From Westworld to Real Humans, these machines pose ethical dillemas that will make your brain hurt
Shane Cubis

27 Oct 2016 - 12:04 PM  UPDATED 27 Oct 2016 - 12:16 PM

Robots have long been a part of the televisual landscape, and androids – robots that look like us – have always been popular. Whether we’re talking about Data in Star Trek: The Next Generation, the “hosts” of Westworld or the hubots of Swedish drama Real Humans, science fiction loves to throw moral conundrums in our collective viewing faces. Here are some of those questions, to keep you awake when you’re trying to dream of electric sheep...

As we get closer to nailing AI, what is the nature of consciousness?

OK, so far we’re still taking baby steps. Siri knows a few jokes, Cortana can plan your trip to work, and there’s no real alternative to hiring a human hitman when you want someone terminated. But Westworld’s layered memories and responses to unusual stimuli aren’t that far removed from our own. Real Humans hints at a rebellion based on real feelings. Is this us mapping our own responses onto machines, like we do when we yell at videogames? Are we assigning true consciousness where there’s nothing but ones and zeroes? Aren’t we just made up of cells and atoms?

Can you have consensual sex with a robot? Is it even sex?

In Westworld, sleeping with (or raping) the hosts is all part of the game. People have bucks’ parties in the park, and no-one seems to consider it cheating. Real Humans sees stolen hubots used as sex slaves, essentially, and 15-year-olds have to be warned off mucking around with the family’s new piece of equipment. But is this like using a vibrator or Fleshlight? Or can you have a legitimate relationship with a being that has been programmed, or are you alone in the moment?

If robots do all the work, what is our purpose?

The word “robot” originally comes from Czech, where it means something like “slave”. In Real Humans, people like Roger see their traditional roles being usurped by machines and don’t like it. There’s an inevitable backlash against this sort of thing, from the Spinning Jenny-smashing Luddites to those people who don’t have social media accounts. As technology advances to replace jobs, can we still define ourselves by labour? What are we meant to do with all this free time?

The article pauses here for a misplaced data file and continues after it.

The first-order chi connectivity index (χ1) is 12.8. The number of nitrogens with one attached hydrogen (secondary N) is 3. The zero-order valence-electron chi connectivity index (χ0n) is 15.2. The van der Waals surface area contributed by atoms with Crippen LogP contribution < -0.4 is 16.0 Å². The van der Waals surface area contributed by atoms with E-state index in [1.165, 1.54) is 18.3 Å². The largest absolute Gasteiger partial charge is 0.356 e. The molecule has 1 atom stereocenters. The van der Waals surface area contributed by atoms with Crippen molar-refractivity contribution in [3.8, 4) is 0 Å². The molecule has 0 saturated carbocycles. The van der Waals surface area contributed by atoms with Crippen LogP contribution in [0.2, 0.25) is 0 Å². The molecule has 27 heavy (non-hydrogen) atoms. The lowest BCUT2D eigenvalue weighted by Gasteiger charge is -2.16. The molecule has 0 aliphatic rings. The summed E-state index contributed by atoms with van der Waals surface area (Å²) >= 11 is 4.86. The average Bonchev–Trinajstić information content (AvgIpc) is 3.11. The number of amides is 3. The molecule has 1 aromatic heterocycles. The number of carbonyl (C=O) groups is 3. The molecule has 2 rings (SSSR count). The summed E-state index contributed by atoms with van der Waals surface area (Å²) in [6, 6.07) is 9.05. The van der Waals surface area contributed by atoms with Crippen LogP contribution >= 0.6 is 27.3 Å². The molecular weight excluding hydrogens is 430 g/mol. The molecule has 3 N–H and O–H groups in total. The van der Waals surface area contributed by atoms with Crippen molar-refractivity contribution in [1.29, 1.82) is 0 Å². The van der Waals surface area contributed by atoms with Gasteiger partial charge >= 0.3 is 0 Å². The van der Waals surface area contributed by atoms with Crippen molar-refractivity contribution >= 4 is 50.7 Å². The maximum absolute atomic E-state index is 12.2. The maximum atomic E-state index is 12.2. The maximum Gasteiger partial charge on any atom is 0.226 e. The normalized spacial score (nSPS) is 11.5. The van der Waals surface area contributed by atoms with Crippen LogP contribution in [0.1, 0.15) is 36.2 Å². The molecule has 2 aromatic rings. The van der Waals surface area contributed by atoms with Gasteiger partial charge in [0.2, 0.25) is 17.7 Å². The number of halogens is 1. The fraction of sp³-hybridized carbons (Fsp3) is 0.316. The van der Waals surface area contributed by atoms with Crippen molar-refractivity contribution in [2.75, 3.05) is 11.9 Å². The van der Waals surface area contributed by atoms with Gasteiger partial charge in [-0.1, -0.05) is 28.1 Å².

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Are robots destined to rebel?

There’s no drama without conflict, so most of these movies and TV shows are based on the worst-case scenario (or, if you’re Isaac Asimov, on logic puzzles that seem to violate the Laws of Robotics). Still, it’s very difficult for us to watch a series with such an obvious underclass and not want them to rise up. You might love Deckard in Blade Runner, but Roy Batty’s the one who saw the C-beams glitter in the dark near the Tannhäuser Gate.

How can we stop ourselves thinking of them as “real” people?

And should we? For thousands of years we, as a species, have had pets. Every day we see fit to post photos of our cats online, and assume we know what they’re thinking about (murder, chicken, shredding things). Both Westworld and Real Humans feature characters who make a point of correcting someone for saying “he” or “she” instead of it – does it hurt to see robots as people? Does it hurt to see cats as people? Does it hurt to see my laptop as a person? Probably not, but it’s weird.

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Both seasons of the robots as home appliances drama Real Humans is available to stream now on SBS On Demand:

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